Three Sustainability Trends to Watch in 2020

As restaurants plan for the rest of 2020, it is crucial to monitor upcoming trends and shifts in the industry whenever possible. New developments are propelling restaurants forward on a much greener path. With customers continuing to seek out restaurants that prioritize sustainability, restaurants can capitalize on this movement by making their own operations environmentally conscious. These are the sustainability trends you can expect to see more of throughout the year.

Hyperfocus on food waste
Food waste costs the hospitality industry over $100 billion a year, and over 70% of food waste occurs before it even gets to a customer’s plate. Traditional thinkers may attribute food waste as a natural and inevitable part of the industry, but addressing this inefficiency can be a fruitful strategy for both saving the planet and increasing a restaurant’s bottom line. Considering that food costs are a substantial portion of a restaurant’s COGS, understanding where and why that waste occurs can prove to be extremely beneficial. Throughout 2020, customers will expect restaurants to address their food waste through thoughtful, strategic solutions. One example of this approach is NanoPack, a startup that’s tackling food waste head-on with nanotechnology. Its high-tech food packaging film extends the shelf-life of its products by inhibiting microbial growth. This improves the safety of food, and, thus, reduces food waste by allowing kitchens to keep ingredients longer.

While keeping ingredients fresh can prevent some waste, there will likely still be edible food that cannot be sold. Traditional thought might lead to this food being tossed in the landfill, but several organizations have other ideas. For example, the nation’s largest hunger-relief nonprofit Feeding America created Meal Connect, a technology-based platform that makes it even easier to connect donors with surplus food to local food banks and charity partners. Whether you are a small, family-owned establishment or part of a large corporation, Meal Connect combines sustainability with charity to keep large volumes of edible food from emitting greenhouse gases.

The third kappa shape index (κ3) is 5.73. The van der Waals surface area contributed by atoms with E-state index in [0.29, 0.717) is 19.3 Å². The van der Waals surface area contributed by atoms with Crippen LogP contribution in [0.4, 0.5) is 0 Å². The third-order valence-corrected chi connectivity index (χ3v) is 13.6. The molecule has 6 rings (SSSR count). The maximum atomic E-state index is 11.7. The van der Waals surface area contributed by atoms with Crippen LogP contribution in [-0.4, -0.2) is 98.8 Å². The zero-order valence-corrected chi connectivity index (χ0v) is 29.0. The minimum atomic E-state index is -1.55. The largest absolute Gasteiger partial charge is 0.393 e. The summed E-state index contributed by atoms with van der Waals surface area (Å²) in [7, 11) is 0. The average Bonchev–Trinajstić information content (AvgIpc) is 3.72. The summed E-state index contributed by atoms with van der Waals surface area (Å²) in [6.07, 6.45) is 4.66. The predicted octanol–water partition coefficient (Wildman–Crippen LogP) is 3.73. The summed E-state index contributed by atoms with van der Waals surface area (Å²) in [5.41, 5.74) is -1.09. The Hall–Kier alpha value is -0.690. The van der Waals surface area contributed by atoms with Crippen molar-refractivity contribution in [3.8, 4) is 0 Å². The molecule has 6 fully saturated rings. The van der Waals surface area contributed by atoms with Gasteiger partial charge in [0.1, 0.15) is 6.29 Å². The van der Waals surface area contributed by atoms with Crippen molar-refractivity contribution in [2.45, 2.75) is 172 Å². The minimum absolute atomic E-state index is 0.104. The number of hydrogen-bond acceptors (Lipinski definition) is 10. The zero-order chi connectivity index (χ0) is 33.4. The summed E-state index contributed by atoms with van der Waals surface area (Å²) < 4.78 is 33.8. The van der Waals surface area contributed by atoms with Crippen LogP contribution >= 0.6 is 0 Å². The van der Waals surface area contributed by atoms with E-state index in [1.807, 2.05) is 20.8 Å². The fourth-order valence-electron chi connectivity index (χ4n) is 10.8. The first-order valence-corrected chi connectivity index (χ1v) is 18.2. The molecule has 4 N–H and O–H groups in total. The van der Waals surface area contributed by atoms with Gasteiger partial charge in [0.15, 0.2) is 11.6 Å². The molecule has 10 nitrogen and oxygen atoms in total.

Eco-friendly packaging with an emphasis on zero-waste
The world produces more than 300 million tons of plastic every year, over half of which is only used once, according to Plastic Oceans. A significant amount of plastics each year ends up in our waste streams, whether that’s in oceans, landfills or elsewhere. Great volumes of plastics, including six-pack rings, water bottles, containers, single-use bags and microplastics from manufacturing waste are generated by the more than $12 trillion global food and grocery retail market. Luckily for restauranteurs, consumers also want to do their part as they increasingly seek responsibly packaged food and beverages. Growers and manufacturers throughout the supply chain are rethinking their packaging use to incorporate renewable resources, reduce waste and lower emissions of greenhouse gases. A great way to grab consumer’s attention would be to convert your in-dining experience to using reusable dishes, silverware, and cups instead of disposable items that may be in place. Not only will this help reduce your environmental footprint but it will eliminate the cost of those disposal items from your COGS.

Increased recycling regulations
As the nation begins to become more aware of the importance of recycling and responsible waste management, more legislation will follow. Spurred by market challenges, lawmakers have seen a historic influx of big bills that have the potential to dramatically change sustainable policies. For example, the Break Free From Plastic Pollution Act proposes to establish a nationwide container deposit system and enshrine extended producer responsibility for packaging. Further, controversial single-use items, such as plastic bags, styrofoam containers, and straws, would also be banned. Food and beverage operators should stay abreast of potential legislative shifts to anticipate changes. Waste Dive has a convenient resource to monitor the trending legislation in your area.

Overall, restauranteurs can expect to see more of an industry-wide emphasis on food waste, eco-friendly packaging, and further regulations throughout the coming year. As more customers begin to seek out sustainable businesses to support, restaurants can gain a competitive edge by being prepared for change. By planning ahead, operators can ensure that they are ready to meet the quickly shifting demands of the food and beverage industry.

Matthew S. Hollis is the co-founder and President of Elytus, a third-party administrator that helps clients streamline waste and recycling operations while becoming more sustainable in the process. As apart of its #WasteNothing motto, Elytus believes in saving time, money and the environment.